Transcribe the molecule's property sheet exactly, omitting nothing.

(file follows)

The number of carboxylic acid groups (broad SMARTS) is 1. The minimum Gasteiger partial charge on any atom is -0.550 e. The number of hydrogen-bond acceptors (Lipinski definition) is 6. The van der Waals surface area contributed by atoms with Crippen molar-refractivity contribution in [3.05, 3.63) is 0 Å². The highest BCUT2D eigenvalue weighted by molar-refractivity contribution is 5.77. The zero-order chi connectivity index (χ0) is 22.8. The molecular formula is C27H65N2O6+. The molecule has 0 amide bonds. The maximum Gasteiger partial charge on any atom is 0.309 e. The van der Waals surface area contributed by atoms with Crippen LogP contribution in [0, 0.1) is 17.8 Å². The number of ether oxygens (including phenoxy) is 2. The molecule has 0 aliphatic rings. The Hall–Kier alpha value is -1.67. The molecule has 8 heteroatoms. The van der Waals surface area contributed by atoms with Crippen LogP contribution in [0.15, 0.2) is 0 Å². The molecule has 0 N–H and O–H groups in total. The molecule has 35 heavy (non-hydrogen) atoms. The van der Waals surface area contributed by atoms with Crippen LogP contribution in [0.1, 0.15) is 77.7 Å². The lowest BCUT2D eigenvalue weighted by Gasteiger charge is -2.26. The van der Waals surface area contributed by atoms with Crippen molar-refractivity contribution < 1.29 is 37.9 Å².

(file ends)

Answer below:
The number of carboxylic acid groups (broad SMARTS) is 1. The minimum Gasteiger partial charge on any atom is -0.550 e. The number of hydrogen-bond acceptors (Lipinski definition) is 6. The van der Waals surface area contributed by atoms with Crippen molar-refractivity contribution in [3.05, 3.63) is 0 Å². The highest BCUT2D eigenvalue weighted by molar-refractivity contribution is 5.77. The zero-order chi connectivity index (χ0) is 22.8. The molecular formula is C27H65N2O6+. The molecule has 0 amide bonds. The maximum Gasteiger partial charge on any atom is 0.309 e. The van der Waals surface area contributed by atoms with Crippen LogP contribution in [0, 0.1) is 17.8 Å². The number of ether oxygens (including phenoxy) is 2. The molecule has 0 aliphatic rings. The Hall–Kier alpha value is -1.67. The molecule has 8 heteroatoms. The van der Waals surface area contributed by atoms with Crippen LogP contribution in [0.15, 0.2) is 0 Å². The molecule has 0 N–H and O–H groups in total. The molecule has 35 heavy (non-hydrogen) atoms. The van der Waals surface area contributed by atoms with Crippen LogP contribution in [0.1, 0.15) is 77.7 Å². The lowest BCUT2D eigenvalue weighted by Gasteiger charge is -2.26. The van der Waals surface area contributed by atoms with Crippen molar-refractivity contribution < 1.29 is 37.9 Å².